Essentially, you’ll be able to host your own mini-webinar using only your smartphone.
If you keep a close pulse on marketing trends, you know influencer marketing is growing by leaps and bounds regarding brand budgets.
When it comes to influencer marketing, one of the biggest hurdles is driving direct traffic and conversions for the brands who are paying for it. At the end of the day, awareness is great, but conversions are the true marker of a “successful” campaign.
Because of this, most of the influencer marketing on Instagram has centered around generating awareness. This strategy definitely makes sense given the typical CTRs on the channel being 0.4%.
With the addition of links to Instagram Stories, brands will be able to measure conversions easier than ever before. Influencers can tag the brand in their Stories and link up their products they are wishing to sell.
If you’re a travel blogger paid by a brand to visit and review a destination, you’ll be to capture raw footage of the location via Stories, then link up your blog post covering the campaign promotion.
If you’re an Instagram fashion influencer paid by a brand to wear their gear, you’ll be able to scroll through the various products you received, link up the specific product page of each, and direct your audience further down the sales funnel.
In addition to all of the other new features, Instagram has also announced Stories will now be displayed on Explore.
The success of Google and proliferation of SEO proved how much brands will shovel money into increasing the likelihood of being “discovered” by consumers. On Instagram, if all goes according to plan, brands will eventually invest in securing high spots on the Explore tab.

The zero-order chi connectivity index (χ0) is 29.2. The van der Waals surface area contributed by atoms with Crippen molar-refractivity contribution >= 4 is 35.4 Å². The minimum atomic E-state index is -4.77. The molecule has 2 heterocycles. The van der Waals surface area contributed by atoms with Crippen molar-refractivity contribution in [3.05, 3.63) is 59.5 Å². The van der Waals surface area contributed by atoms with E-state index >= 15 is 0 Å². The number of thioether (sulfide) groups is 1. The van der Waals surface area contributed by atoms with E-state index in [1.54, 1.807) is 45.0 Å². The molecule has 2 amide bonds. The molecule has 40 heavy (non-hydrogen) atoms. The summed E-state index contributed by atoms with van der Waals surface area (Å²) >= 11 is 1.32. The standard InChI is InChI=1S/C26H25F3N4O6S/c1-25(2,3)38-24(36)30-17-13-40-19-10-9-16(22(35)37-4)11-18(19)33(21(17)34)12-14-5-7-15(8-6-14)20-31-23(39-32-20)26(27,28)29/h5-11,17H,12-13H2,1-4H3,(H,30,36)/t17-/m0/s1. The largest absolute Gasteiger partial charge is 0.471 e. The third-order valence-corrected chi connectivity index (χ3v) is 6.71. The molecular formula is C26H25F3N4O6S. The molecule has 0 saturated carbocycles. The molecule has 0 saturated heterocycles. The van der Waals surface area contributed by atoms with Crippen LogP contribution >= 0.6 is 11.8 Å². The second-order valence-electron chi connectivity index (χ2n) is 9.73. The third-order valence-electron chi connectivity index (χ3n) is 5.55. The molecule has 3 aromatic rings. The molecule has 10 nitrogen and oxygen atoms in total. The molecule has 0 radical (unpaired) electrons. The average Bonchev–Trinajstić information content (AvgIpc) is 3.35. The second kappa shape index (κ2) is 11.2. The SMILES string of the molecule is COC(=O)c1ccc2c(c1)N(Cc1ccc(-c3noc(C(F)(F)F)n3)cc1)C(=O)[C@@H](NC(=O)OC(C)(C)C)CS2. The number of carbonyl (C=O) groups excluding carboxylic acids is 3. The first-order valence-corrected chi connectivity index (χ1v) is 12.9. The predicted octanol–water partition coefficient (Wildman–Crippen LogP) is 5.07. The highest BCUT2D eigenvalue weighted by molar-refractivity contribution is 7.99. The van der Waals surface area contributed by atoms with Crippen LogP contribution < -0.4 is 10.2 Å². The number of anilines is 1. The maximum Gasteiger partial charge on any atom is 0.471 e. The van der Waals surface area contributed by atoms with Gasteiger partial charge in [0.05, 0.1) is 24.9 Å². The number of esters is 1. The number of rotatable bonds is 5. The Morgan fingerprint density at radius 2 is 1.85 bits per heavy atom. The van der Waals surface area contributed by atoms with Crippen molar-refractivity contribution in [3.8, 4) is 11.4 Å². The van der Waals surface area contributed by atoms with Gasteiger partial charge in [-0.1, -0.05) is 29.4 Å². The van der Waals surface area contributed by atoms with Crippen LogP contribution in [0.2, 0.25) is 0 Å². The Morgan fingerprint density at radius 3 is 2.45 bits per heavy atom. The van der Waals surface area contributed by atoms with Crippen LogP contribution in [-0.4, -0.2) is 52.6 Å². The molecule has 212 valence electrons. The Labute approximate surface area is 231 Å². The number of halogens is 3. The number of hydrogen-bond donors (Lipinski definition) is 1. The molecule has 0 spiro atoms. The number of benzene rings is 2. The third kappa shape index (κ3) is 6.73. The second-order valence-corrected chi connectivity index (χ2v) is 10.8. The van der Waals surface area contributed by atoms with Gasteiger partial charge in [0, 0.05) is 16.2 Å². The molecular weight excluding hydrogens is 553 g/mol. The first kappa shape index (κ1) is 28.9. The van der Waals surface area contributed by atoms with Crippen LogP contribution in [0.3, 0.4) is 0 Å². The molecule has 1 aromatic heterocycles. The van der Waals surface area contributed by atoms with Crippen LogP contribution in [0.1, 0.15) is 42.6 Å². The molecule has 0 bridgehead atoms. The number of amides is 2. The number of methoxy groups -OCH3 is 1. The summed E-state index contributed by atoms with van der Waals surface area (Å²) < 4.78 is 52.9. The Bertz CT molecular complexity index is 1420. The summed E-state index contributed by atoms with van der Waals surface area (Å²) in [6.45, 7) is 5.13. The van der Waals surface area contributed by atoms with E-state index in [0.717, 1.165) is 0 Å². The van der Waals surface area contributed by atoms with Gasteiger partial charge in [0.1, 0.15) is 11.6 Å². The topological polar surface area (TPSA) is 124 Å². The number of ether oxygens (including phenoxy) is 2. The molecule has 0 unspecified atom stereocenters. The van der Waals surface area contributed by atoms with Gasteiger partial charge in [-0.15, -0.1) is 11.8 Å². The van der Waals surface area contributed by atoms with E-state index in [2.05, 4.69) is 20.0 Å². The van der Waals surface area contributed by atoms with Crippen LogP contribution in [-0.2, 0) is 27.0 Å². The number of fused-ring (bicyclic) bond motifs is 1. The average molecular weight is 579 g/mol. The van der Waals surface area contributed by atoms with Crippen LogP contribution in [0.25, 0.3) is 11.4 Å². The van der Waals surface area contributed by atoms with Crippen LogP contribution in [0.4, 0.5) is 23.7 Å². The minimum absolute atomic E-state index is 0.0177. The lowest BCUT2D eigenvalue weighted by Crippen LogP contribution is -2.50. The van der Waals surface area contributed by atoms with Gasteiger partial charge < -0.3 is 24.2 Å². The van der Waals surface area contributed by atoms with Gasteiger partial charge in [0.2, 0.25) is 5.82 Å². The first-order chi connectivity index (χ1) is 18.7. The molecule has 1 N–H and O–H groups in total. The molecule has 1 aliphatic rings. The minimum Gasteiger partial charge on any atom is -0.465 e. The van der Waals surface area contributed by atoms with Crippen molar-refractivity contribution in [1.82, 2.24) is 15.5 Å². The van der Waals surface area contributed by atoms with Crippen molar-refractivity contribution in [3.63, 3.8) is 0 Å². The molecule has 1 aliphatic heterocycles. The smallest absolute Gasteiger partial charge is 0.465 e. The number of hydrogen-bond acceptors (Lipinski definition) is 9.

In this sense, brands with similar products and services will now be able to capitalize on audience’s similar interests, making Instagram an even more enticing platform to throw money at than ever before.
While the other points made in this article are either features or implications of those features, this point is more high-level. More than likely though, it is the most important aspect of Instagram when it comes to molding it into the most powerful eCommerce tool we have seen in a decade: concision.
Instagram is completely visual. It is free of clutter. With only 87 characters before the Read More option appears in the caption, it is also free of over-explaining. Thus, it is up to the user to interpret the highly-visual content for themselves.
Instagram is a platform completely focused on mobile. On your smartphone, you can’t have 20 tabs open at once. On your smartphone, you can’t split-screen with two monitors. On your smartphone, it is just you alone with a single screen. It’s a much less distracting, almost intimate experience when compared to desktop.
Based on these factors, Instagram has forced creators to do what they do best: be creative. It has forced them to be succinct and tell stories through pictures, not words.
I would argue this makes Instagram the most formidable for selling products because it boils down consumer’s options. And what is the first thing any marketing course teaches you? To always have a clear, concise call to action. For this reason, Instagram would get an A+ in any marketing course.
Instagram is making moves. Big ones. Yet, with how fast the social media landscape moves, it’s easy to think of a platform’s new features as “just another new update”.
Taking a step back and looking at the big picture would be extremely beneficial for anyone who utilizes social media for their business, for their stock portfolio, or for enjoyment.
One of the many big pictures we are looking at here is this: if Instagram continues on this trajectory, it has the opportunity to become the biggest selling tool we have seen in the last 20 years.
On – 01 Dec, 2016 By Dakota Shane Nunley